Pulmonary function after non-heart-beating lung donation in a survival model

Scott A. Buchanan, Nuno F. DeLima, Oliver A.R. Binns, Michael C. Mauney, Jeffrey T. Cope, Scott E. Langenburg, Kim S. Shockey, Joe D. Bianchi, Vikas I. Parekh, Curtis G. Tribble, Irving L. Kron

Research output: Contribution to journalArticlepeer-review

36 Scopus citations


Background.: Lung procurement from recently deceased cadavers has been suggested to enlarge the limited donor pool. We hypothesized that lungs harvested from non-heart-beating donors (NHBD) would function as well as those harvested from heart-beating donors. Methods.: Sixteen adult swine underwent left lung allotransplantation. Controls received lungs procured from heart-beating donors, NHBD pigs received lungs immediately harvested from donors after death from asphyxiation, and NHBD-15 and NHBD-30 pigs received lungs harvested after 15 and 30 minutes after asphyxiation. Results.: After 1 week of survival, mean dynamic airway compliance (mL/cm H2O ± standard error of the mean) was 16.3 ± 0.7 in controls, and 17.3 ± 1.0, 16.4 ± 6.0, and 7.3 ± 1.6 in the NHBD, NHBD-15, and NHBD-30 groups, respectively (p = 0.02, NHBD-30 versus others combined). No significant differences were noted in the pulmonary venous partial pressure of oxygen or pulmonary vascular hemodynamics compared with controls. Conclusions.: The decrease in airway compliance noted in the NHBD-30 group may reflect an exacerbation of reperfusion injury caused by 30 minutes of warm ischemia during organ retrieval. We conclude that posttransplantation lung function using an NHBD with up to 15 minutes of warm ischemia is equivalent to lung function after heart-beating harvest.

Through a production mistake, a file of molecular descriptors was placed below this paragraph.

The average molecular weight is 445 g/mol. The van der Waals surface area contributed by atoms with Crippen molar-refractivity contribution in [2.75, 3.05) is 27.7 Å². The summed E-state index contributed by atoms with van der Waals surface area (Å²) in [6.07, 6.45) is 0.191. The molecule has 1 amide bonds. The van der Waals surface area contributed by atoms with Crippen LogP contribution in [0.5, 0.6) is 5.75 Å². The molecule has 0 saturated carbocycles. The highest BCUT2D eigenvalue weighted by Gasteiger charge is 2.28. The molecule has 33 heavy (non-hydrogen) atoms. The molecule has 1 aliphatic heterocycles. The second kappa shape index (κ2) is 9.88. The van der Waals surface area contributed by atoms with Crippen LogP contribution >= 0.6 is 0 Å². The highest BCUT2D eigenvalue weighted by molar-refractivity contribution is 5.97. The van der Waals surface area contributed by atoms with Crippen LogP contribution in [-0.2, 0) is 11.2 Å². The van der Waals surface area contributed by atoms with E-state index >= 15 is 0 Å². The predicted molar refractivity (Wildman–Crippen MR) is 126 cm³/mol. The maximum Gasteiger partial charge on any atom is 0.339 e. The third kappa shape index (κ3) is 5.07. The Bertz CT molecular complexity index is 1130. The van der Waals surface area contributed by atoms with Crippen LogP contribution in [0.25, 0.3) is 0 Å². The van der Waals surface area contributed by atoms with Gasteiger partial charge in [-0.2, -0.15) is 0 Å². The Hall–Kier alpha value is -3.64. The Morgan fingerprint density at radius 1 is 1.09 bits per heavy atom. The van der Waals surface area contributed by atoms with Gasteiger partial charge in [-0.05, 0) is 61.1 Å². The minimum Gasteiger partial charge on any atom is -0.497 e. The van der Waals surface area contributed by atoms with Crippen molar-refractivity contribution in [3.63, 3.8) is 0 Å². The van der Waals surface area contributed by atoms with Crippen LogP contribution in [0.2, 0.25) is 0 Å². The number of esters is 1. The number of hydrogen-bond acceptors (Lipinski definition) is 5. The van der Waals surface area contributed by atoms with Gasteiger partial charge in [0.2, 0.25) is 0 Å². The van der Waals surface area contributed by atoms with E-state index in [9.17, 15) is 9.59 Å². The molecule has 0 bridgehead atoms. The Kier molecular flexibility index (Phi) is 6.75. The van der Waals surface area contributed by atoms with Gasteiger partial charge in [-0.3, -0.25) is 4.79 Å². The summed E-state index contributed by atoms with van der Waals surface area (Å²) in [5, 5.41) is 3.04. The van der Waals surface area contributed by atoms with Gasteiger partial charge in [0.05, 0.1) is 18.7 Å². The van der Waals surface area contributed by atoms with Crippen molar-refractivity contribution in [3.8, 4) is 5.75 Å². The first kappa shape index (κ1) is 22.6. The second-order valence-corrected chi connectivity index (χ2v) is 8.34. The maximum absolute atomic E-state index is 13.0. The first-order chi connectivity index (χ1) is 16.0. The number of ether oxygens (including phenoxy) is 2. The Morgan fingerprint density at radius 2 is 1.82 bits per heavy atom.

Original languageEnglish (US)
Pages (from-to)38-46
Number of pages9
JournalThe Annals of thoracic surgery
Issue number1
StatePublished - Jul 1995

All Science Journal Classification (ASJC) codes

  • Surgery
  • Pulmonary and Respiratory Medicine
  • Cardiology and Cardiovascular Medicine


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